Provision in Worship

My wife and I recently returned from our Spring Break trip. We traveled over 2,300 miles and crossed 9 states. The driving was excellent and each stop went well. Our car, however, did not enjoy the first 1,000 miles of our trip. Not long after we got out of our home state, she started making sounds. Every stop I would call my Dad to talk through what was going on and look under the hood and check the basics (what little I know, anyway). Nothing came up.Read More »

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Worship and Mission: The Great Paradox

If you have lead worship anytime within the last ten years, you can probably relate to my experiences.

You are planning for the coming Sunday’s worship, and the pastor says, “We need to make this Sunday missional.”

Wait, what?
You are in a job interview for a worship leader position and the lead pastor says, “We are all about mission.”

So you are hiring a worship leader because…?

We have all been there. And quite frankly, these circumstances can be difficult to navigate. You beg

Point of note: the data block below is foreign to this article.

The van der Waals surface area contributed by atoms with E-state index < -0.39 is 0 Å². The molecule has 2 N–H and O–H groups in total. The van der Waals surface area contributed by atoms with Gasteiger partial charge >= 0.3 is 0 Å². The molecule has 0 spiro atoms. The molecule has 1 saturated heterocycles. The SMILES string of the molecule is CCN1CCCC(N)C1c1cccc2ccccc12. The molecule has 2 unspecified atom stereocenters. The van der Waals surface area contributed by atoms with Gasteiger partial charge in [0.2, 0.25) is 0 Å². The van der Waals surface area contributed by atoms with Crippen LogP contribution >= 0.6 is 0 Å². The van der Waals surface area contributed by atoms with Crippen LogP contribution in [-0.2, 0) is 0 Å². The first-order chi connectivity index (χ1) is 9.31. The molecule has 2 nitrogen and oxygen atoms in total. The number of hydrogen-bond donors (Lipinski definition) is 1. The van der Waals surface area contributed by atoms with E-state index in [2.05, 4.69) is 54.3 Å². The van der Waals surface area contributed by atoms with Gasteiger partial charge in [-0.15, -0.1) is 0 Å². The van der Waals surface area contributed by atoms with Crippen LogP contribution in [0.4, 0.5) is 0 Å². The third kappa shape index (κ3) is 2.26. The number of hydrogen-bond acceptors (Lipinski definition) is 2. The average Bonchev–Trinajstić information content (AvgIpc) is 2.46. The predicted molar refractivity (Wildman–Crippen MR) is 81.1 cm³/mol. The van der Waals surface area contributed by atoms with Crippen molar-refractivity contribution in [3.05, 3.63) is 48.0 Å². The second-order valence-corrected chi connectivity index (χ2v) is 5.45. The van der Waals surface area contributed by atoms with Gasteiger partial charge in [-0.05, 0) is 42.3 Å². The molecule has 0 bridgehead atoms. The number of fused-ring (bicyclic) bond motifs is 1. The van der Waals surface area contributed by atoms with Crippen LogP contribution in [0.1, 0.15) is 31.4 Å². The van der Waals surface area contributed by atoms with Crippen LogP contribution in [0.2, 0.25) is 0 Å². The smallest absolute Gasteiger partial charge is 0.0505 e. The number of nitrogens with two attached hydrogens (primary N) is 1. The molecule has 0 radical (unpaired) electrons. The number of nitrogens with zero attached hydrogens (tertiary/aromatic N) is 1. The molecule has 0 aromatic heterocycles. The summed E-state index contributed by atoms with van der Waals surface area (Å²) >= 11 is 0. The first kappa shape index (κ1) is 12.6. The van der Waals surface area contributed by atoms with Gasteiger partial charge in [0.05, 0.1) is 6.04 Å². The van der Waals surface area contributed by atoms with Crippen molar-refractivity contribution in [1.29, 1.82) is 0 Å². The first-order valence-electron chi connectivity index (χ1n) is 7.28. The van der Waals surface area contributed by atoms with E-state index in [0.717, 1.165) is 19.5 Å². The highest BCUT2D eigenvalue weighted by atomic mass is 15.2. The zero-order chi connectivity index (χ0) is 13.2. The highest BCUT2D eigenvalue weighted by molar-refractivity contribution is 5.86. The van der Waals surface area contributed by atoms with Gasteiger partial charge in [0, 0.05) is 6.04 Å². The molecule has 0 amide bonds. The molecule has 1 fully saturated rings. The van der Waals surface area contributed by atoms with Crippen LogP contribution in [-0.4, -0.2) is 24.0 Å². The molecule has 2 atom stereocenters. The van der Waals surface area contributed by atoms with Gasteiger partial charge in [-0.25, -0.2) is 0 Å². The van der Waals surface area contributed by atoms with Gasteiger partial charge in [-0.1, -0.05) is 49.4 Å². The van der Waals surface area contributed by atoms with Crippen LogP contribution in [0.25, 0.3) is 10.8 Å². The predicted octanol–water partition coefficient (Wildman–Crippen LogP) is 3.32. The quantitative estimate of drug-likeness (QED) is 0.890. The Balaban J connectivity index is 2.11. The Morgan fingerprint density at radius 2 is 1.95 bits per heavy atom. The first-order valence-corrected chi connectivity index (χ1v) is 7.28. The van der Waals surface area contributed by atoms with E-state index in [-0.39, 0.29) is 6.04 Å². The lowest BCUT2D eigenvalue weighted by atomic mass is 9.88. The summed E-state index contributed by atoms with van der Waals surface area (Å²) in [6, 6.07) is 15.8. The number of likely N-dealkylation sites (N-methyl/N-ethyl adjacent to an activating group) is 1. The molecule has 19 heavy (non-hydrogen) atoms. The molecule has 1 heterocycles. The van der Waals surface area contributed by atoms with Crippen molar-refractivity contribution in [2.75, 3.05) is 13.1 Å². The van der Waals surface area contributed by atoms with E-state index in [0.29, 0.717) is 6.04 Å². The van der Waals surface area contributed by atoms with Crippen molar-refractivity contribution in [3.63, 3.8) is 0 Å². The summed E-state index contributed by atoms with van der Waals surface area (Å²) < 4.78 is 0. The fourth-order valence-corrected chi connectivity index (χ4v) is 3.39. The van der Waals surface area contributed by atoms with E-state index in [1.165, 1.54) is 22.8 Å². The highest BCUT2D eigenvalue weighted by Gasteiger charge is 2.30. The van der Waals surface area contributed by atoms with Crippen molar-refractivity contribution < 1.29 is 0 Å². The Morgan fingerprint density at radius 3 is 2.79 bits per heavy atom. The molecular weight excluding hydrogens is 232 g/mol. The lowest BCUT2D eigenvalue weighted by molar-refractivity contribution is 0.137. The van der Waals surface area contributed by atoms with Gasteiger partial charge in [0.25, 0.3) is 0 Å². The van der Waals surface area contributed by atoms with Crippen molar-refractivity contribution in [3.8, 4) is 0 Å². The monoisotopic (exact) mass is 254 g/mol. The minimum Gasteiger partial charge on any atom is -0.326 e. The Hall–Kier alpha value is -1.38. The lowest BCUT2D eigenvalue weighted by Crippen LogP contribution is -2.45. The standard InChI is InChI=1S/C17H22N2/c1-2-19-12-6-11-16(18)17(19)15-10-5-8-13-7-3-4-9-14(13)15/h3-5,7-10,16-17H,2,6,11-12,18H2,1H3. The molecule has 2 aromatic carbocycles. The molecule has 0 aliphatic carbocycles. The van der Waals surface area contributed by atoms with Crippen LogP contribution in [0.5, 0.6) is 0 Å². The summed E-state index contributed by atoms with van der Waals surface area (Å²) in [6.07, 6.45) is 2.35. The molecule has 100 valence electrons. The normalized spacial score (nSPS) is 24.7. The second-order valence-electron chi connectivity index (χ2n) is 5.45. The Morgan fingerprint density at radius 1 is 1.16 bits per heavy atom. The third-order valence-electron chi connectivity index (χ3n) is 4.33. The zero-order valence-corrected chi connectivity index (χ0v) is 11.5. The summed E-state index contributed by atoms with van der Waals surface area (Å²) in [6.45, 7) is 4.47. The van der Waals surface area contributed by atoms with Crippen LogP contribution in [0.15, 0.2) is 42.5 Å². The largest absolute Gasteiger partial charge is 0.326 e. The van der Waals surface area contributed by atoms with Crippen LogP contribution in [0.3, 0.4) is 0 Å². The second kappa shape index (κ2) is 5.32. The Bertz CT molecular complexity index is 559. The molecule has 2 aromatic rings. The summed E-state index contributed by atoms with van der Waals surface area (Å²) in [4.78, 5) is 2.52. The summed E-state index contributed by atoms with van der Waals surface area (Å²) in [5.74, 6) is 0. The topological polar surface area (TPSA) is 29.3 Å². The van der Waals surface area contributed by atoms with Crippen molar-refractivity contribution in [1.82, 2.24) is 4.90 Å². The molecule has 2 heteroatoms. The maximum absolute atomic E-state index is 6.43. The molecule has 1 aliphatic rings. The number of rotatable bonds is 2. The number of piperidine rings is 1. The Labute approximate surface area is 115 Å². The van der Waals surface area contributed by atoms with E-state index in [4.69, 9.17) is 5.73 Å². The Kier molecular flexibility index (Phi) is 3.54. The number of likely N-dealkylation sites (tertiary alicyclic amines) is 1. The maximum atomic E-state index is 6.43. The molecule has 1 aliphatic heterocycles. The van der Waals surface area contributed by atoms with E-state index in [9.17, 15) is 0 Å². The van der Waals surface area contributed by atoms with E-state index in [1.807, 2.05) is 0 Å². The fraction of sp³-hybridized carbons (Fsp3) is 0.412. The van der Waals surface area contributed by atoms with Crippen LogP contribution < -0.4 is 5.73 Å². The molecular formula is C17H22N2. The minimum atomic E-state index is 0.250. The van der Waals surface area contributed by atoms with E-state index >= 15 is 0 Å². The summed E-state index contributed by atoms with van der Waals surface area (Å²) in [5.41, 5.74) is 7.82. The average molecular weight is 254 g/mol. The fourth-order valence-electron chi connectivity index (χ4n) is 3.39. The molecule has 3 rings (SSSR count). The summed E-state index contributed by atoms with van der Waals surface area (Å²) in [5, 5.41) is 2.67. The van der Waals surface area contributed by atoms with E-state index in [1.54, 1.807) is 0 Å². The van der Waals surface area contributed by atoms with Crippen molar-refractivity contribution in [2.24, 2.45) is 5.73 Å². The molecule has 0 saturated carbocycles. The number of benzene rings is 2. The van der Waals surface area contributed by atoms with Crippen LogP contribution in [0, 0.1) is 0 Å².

in to wonder, what am I doing? What is my purpose? I am a worship leader trying to serve in missional churches. Can I reconcile worship and mission?Read More »

Liturgical Theology: The Church as Worshiping Community

As I have mentioned before, this website serves the purpose of equipping and empowering worsFreska u kaloti krstionice, manastir Žièa, Srbijahip leaders, theologically and in praxis. Often I attempt to synthesize theology and praxis (such as I did here) in a single article. Sometimes, however, the focus is on theology or praxis. In the case of theology, my desire is to introduce worship leaders to some of the best, modern scholarship on worship and liturgy. Today I offer another book review for this purpose.Read More »

Understanding Liturgy, Pt. II: An Evangelical Definition

Holy_Eucharist_Rite_2In my last article I offered an evangelical perspective on liturgy. While not a conversation that evangelicals have often participated in for some time, the work of numerous theologians, including Robert Webber and Simon Chan has stirred an interest in knowing our Christian history, and therefore an understanding of how those who have gone before us have worshiped. With this uncovering of the past, learning the language of liturgy has become a necessity.

Deterred by the word “liturgy”, many evangelicals are unable to take the time to grasp liturgy and all that it means and encompasses. This article seeks to present a working evangelical definition of liturgy as influenced by its historical definition. I am comfortable offering a working definition for two reasons: one, theology is concerned with uncovering the best human language possible for God and His work, and two, I am more than willing to concede my thoughts to another who appears to use “more right” language than myself (although probably not without a stubborn discussion).Read More »